Newswise — Approach and landing are among the most labour-intensive flight phases. Pilots have to manage airspeed, altitude, engine thrust, and the deployment of flaps, airbrakes and landing gear. At the same time, they must react to changing wind conditions, the presence of other aircraft and instructions from air traffic controllers. A similar principle applies here as it does for drivers on the road – anticipatory driving allows fuel savings. Predictive flying also reduces noise emissions. The German Aerospace Center (Deutsches Zentrum für Luft- und Raumfahrt; DLR) has developed an assistance system for continuous descent that, via a display in the flight deck, advises pilots on courses of action for an environmentally friendly landing approach. The Low Noise Augmentation System (LNAS) calculates the optimum altitude, sink rate, airspeed and configuration of the aircraft, and dynamically adjusts the recommendations during the approach. In September 2019, more than 90 test approaches were made to Zurich Airport’s Runway 14 with the LNAS assistance system installed on board DLR’s A320 ATRA (Advanced Technology Research Aircraft). Seventy comparable approaches were analysed in the evaluation. Empa tested the effectiveness of the system with a series of noise measurements along the approach route. The results are now available and have been submitted to the Swiss Federal Office of Civil Aviation (FOCA).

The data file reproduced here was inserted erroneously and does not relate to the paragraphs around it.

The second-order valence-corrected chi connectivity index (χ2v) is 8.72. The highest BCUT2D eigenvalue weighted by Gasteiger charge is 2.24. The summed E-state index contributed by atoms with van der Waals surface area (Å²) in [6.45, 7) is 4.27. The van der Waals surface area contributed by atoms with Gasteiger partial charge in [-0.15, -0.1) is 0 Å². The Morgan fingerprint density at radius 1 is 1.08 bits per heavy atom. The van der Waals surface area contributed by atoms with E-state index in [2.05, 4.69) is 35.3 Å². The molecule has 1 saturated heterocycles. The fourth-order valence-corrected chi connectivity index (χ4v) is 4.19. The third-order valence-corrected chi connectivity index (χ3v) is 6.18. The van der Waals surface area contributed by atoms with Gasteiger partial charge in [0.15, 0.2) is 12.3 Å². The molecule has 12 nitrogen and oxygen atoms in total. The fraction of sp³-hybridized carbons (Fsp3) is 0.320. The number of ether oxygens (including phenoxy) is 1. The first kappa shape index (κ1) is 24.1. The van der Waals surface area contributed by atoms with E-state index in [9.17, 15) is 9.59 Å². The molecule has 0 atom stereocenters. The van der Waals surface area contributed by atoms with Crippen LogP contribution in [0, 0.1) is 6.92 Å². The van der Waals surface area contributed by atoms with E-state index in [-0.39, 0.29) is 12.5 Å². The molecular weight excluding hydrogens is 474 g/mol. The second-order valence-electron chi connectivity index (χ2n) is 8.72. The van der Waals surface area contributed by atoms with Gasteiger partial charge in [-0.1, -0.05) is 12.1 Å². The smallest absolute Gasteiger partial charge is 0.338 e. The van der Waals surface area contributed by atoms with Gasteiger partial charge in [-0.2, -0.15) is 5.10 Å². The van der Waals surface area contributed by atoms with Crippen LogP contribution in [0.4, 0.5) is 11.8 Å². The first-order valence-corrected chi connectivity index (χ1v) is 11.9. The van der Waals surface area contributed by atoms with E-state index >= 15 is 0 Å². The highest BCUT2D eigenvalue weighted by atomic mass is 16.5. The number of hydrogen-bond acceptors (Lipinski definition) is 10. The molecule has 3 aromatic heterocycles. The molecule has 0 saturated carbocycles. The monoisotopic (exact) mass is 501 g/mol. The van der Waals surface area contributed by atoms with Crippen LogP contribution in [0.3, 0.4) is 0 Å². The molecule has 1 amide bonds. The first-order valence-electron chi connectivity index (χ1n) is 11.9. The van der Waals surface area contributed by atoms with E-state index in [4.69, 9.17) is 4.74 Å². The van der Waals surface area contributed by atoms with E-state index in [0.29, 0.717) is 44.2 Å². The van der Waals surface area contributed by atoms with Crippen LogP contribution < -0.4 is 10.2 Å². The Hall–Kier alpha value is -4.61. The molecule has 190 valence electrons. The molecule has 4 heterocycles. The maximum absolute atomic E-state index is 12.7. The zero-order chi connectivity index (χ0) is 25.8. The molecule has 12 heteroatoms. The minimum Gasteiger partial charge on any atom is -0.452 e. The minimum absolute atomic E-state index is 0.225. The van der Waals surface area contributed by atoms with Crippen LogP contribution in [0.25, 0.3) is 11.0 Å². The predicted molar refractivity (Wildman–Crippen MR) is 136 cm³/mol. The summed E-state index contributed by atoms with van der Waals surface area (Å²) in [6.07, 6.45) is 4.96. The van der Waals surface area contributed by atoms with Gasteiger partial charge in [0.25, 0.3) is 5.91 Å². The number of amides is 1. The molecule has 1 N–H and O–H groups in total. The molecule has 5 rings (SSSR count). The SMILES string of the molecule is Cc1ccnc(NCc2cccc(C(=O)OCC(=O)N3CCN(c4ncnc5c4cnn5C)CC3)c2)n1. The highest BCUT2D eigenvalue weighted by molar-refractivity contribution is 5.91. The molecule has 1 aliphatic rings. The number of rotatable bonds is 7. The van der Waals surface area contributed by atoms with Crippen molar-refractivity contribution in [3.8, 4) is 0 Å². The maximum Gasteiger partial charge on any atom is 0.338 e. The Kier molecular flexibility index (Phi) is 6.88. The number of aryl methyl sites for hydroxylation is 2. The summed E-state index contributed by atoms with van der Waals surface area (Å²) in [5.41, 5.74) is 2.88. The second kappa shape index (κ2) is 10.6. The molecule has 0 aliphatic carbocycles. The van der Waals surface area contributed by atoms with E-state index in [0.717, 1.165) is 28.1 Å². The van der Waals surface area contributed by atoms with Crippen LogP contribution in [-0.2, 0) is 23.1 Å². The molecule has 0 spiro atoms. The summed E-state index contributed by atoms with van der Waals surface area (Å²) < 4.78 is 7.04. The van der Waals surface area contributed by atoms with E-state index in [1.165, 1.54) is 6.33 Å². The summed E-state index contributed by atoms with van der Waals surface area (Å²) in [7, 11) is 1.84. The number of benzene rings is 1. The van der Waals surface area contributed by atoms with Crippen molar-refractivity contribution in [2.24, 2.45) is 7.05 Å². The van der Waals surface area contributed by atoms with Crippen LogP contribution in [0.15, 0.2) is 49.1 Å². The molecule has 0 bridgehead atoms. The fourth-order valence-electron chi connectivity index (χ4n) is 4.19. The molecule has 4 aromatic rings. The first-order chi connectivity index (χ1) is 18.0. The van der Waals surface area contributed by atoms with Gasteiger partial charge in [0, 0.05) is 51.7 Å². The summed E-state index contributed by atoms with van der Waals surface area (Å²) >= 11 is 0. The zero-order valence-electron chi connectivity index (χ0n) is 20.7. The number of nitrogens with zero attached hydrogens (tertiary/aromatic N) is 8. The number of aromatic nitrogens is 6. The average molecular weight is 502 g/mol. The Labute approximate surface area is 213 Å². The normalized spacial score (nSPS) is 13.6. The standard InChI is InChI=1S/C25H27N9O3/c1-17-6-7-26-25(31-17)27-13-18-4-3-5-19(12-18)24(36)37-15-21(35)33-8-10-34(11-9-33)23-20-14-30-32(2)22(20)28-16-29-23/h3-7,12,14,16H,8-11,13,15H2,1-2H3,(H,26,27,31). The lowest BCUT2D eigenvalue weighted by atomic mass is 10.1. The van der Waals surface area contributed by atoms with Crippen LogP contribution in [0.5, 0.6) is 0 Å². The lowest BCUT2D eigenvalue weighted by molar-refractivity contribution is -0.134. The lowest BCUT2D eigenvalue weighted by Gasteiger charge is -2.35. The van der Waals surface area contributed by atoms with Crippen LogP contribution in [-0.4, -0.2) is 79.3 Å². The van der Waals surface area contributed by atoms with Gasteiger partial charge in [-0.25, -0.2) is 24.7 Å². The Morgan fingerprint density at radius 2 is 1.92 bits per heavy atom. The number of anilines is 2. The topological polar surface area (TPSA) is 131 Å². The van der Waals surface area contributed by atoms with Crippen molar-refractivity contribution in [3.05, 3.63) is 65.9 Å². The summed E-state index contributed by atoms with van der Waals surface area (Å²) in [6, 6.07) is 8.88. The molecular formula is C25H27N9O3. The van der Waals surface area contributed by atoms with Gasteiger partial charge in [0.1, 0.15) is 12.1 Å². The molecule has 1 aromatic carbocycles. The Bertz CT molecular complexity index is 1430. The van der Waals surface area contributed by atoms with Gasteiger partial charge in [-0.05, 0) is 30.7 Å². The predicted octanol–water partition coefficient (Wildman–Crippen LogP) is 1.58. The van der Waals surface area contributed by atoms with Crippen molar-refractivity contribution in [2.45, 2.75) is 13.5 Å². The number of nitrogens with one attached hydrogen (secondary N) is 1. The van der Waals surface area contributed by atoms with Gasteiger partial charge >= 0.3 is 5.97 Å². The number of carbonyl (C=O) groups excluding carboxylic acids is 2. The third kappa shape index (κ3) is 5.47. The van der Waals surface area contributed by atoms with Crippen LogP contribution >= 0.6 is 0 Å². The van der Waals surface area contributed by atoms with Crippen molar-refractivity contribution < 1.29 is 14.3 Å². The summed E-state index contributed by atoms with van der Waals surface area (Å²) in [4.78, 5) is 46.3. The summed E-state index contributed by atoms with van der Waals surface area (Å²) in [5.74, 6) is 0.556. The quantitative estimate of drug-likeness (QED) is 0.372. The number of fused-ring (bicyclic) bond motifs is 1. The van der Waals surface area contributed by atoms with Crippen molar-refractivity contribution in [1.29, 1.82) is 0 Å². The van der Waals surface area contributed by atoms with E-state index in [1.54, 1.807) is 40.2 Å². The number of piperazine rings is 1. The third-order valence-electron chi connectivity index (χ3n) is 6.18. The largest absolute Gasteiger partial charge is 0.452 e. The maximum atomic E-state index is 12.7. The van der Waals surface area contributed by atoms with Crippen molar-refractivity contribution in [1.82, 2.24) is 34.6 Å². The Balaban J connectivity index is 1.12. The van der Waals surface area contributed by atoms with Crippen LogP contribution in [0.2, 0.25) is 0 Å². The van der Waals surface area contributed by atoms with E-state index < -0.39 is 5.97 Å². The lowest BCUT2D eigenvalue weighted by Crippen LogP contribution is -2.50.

Maximum precision during approach – a competition between pilot and computer
For the flight tests, 23 pilots from the airlines Swiss, Edelweiss and Lufthansa were divided into two groups. Fourteen pilots used the LNAS assistance system and were shown the best times for extending the flaps and landing gear, thus completing an approach optimised for low noise and fuel consumption. The other nine attempted to fly as quietly and fuel-efficiently as possible without LNAS computer support. On each approach, the aircraft was flown by one of the participating airline pilots, with a DLR test pilot acting as co-pilot. Each of the 70 approaches considered began at 7000 feet (2100 metres above sea level) and 220 knots (approximately 400 kilometres per hour). Forty-three approaches were flown using LNAS and 27 without LNAS. The A320 ATRA was stationed at and operated from Dübendorf Air Base, where scientific research campaigns are regularly conducted.
The flight data evaluated by DLR shows that the pilots using LNAS flew the descent much more uniformly and precisely than the colleagues flying without the assistance system. The changes in airspeed were also significantly smoother when using LNAS. The use of noise-intensive airbrakes was completely eliminated on approaches with LNAS.
Noticeable reduction in sound levels
The focus of the LNAS assistance system is the reduction of acoustic outliers, which contribute disproportionately to noise pollution. Some particularly loud approaches are especially annoying for those residing near the flightpath. Using LNAS, it was possible to avoid these outliers and thus make even the loudest approaches up to three decibels quieter, which corresponds to a reduction of the perceived volume by approximately one third.